Institutions such as the Public Gardens, Camp Hill Cemetery, Poor Asylum, School for the Blind and Dalhousie College, built on the South Common, followed by hospitals and schools, the Nova Scotia Museum, and the old CBC building.

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Meanwhile, recreation and sport took ahold of the North and Central grounds. The Wanderer’s Amateur Athletic Club leased what is now known as the Wanderer’s Grounds from 1882 to 1992. The Halifax Harness Horse Racing Club, used the North Common from 1946 to 1966.

In 1991, council changed the Halifax City Charter to permit Grand Prix auto racing on the perimeter of the North and Central commons.

Planners originally said the skating Oval, a track the size of four NHL rinks, was a temporary site to host events in the 2011 Canada Games. Due to strong public support, it became a permanent year-round facility.

A Rolling Stones concert on the North Common in 2006 hit a nerve: many said it put commerce over protecting a public space for all and damaging the land itself.

Military monuments, tree-lined malls, and historic plaques define Boston Common. But competing interests have fragmented Halifax Common. Still, last December, 23 years after the City adopted a plan to protect the public space, HRM started a series of consultations to determine how the space should further develop with public interest in mind.

A Halifax organization called the Halifax Common Link Association is hoping to at least in part, help connect the fragments. “We’re developing a pathway to link green spaces in partnership with HRM, which will help inform the Halifax Common Master Plan,” says association president Ronald Scott. “There will be several loops to define the path, and decals to brand it, taking you from, say, Victoria Park to the Public Gardens, Halifax Citadel, and North Common.”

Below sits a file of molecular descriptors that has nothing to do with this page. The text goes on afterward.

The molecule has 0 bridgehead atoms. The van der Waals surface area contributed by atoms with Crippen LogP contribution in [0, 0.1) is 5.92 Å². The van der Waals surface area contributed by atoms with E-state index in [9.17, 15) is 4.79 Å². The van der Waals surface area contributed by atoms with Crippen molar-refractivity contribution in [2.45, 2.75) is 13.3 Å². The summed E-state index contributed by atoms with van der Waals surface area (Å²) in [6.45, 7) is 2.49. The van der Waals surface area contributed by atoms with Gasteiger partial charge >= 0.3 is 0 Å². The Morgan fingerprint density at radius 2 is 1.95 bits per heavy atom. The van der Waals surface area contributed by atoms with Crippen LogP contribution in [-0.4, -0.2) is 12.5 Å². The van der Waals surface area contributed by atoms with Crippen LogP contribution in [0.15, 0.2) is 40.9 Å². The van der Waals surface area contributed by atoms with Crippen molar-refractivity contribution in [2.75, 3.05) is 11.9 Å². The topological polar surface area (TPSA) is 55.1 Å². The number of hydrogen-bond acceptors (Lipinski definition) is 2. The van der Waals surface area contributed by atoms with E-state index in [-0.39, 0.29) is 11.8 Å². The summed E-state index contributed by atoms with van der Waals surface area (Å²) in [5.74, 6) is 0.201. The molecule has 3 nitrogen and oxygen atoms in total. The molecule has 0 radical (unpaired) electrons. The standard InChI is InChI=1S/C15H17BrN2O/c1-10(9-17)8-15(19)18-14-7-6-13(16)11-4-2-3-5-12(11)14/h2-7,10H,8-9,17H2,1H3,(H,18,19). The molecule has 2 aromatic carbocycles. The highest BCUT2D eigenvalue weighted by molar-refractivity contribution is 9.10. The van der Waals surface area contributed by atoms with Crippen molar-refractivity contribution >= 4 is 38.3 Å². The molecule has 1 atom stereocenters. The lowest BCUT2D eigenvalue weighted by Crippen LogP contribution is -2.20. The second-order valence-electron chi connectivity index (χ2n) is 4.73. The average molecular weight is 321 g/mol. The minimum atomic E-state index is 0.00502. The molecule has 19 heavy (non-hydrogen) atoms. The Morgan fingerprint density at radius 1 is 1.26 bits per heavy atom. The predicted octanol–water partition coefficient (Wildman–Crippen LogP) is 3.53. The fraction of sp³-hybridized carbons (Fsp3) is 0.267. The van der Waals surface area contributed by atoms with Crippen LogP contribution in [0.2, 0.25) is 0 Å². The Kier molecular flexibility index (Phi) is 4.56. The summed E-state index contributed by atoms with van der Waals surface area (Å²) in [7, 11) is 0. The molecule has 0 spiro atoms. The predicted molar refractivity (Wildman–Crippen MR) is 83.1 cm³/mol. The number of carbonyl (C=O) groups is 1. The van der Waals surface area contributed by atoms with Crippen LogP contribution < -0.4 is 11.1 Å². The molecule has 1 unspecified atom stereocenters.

The Emerald Necklace in Massachusetts, a chain of linked parks that includes Boston Common, helped inspire the idea. “I was impressed by the emphasis they give to walking and enjoying what the city has to offer in terms of green space,” says Scott.


OUR AMERICAN FRENEMY

Halifax and Boston have a long-standing relationship, but not always as allies. The colonial politics and alliances of its day shaped each burgeoning town, sometimes pitting Haligonians and Bostonians against each other.

As the American Revolution (1775 to 1783) progressed, some 34,000 Loyalists migrated north to what is now Nova Scotia, walking away from what they worked hard to establish.

During the War of 1812, Joseph Barss Jr., from Liverpool, N.S., was a successful privateer on the Atlantic coast, capturing, sinking, or burning dozens of American vessels. As captain of the Liverpool Packet, he became the most wanted man in New England.

During the American Civil War (1861 to 1865), when the United States was beating the Confederate rebels, newspapers urged its troops to carry on until they’d driven the British out of Canada.

But sometimes, the worst brings out the best in folks. An hour after the Mont-Blanc exploded in The Narrows between Halifax Harbour and Bedford Basin on the morning of December 6, 1917, leaders in Montreal, Toronto, Boston, and New York received a brief telegram about the Explosion.

“Doctors and nurses arrived from outlying provincial towns and substantial help was on the way from Montreal and Toronto, but the first and most valuable assistance came from the ancient foe beyond the Bay of Fundy,” wrote Explosion survivor and Halifax historian Thomas Raddall, referring to Boston.

Although Canada and the U.S. officially became allies when the latter joined the First World War in April 1917, “it took Canada’s greatest disaster, and the Americans’ surprising response, to change their relationship,” writes John U. Bacon in The Great Halifax Explosion: A World War I Story of Treachery, Tragedy, and Extraordinary Heroism.